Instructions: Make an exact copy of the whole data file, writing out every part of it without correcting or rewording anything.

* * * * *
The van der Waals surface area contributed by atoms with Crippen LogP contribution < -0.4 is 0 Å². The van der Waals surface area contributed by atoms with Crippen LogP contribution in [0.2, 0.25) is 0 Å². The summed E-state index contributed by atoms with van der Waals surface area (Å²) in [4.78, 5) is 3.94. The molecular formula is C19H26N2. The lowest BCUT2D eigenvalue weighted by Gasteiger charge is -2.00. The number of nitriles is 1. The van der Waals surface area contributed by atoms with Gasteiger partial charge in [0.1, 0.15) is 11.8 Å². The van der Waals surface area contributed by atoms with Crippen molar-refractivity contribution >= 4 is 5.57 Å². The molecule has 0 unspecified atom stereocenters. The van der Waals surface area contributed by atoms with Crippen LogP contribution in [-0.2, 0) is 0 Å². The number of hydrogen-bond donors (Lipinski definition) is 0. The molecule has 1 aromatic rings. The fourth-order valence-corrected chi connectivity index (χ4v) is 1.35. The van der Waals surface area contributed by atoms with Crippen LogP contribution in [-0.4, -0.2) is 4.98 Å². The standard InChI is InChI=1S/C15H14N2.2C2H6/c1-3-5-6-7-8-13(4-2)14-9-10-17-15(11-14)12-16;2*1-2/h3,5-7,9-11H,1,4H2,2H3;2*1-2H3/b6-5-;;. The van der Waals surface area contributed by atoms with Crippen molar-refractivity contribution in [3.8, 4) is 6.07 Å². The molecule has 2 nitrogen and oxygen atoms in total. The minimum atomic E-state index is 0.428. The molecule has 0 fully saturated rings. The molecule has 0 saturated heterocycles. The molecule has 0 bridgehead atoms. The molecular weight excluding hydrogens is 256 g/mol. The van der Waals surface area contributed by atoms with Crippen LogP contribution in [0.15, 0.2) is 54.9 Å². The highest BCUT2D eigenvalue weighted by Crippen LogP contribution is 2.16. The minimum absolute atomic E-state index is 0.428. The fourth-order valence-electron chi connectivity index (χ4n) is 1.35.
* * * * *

The van der Waals surface area contributed by atoms with Crippen LogP contribution < -0.4 is 0 Å². The van der Waals surface area contributed by atoms with Crippen LogP contribution in [0.2, 0.25) is 0 Å². The summed E-state index contributed by atoms with van der Waals surface area (Å²) in [4.78, 5) is 3.94. The molecular formula is C19H26N2. The lowest BCUT2D eigenvalue weighted by Gasteiger charge is -2.00. The number of nitriles is 1. The van der Waals surface area contributed by atoms with Gasteiger partial charge in [0.1, 0.15) is 11.8 Å². The van der Waals surface area contributed by atoms with Crippen molar-refractivity contribution >= 4 is 5.57 Å². The molecule has 0 unspecified atom stereocenters. The van der Waals surface area contributed by atoms with Crippen LogP contribution in [-0.2, 0) is 0 Å². The number of hydrogen-bond donors (Lipinski definition) is 0. The molecule has 1 aromatic rings. The fourth-order valence-corrected chi connectivity index (χ4v) is 1.35. The van der Waals surface area contributed by atoms with Crippen LogP contribution in [-0.4, -0.2) is 4.98 Å². The standard InChI is InChI=1S/C15H14N2.2C2H6/c1-3-5-6-7-8-13(4-2)14-9-10-17-15(11-14)12-16;2*1-2/h3,5-7,9-11H,1,4H2,2H3;2*1-2H3/b6-5-;;. The van der Waals surface area contributed by atoms with Crippen molar-refractivity contribution in [3.8, 4) is 6.07 Å². The molecule has 2 nitrogen and oxygen atoms in total. The minimum atomic E-state index is 0.428. The molecule has 0 fully saturated rings. The molecule has 0 saturated heterocycles. The molecule has 0 bridgehead atoms. The molecular weight excluding hydrogens is 256 g/mol. The van der Waals surface area contributed by atoms with Crippen LogP contribution in [0.15, 0.2) is 54.9 Å². The highest BCUT2D eigenvalue weighted by Crippen LogP contribution is 2.16. The minimum absolute atomic E-state index is 0.428. The fourth-order valence-electron chi connectivity index (χ4n) is 1.35.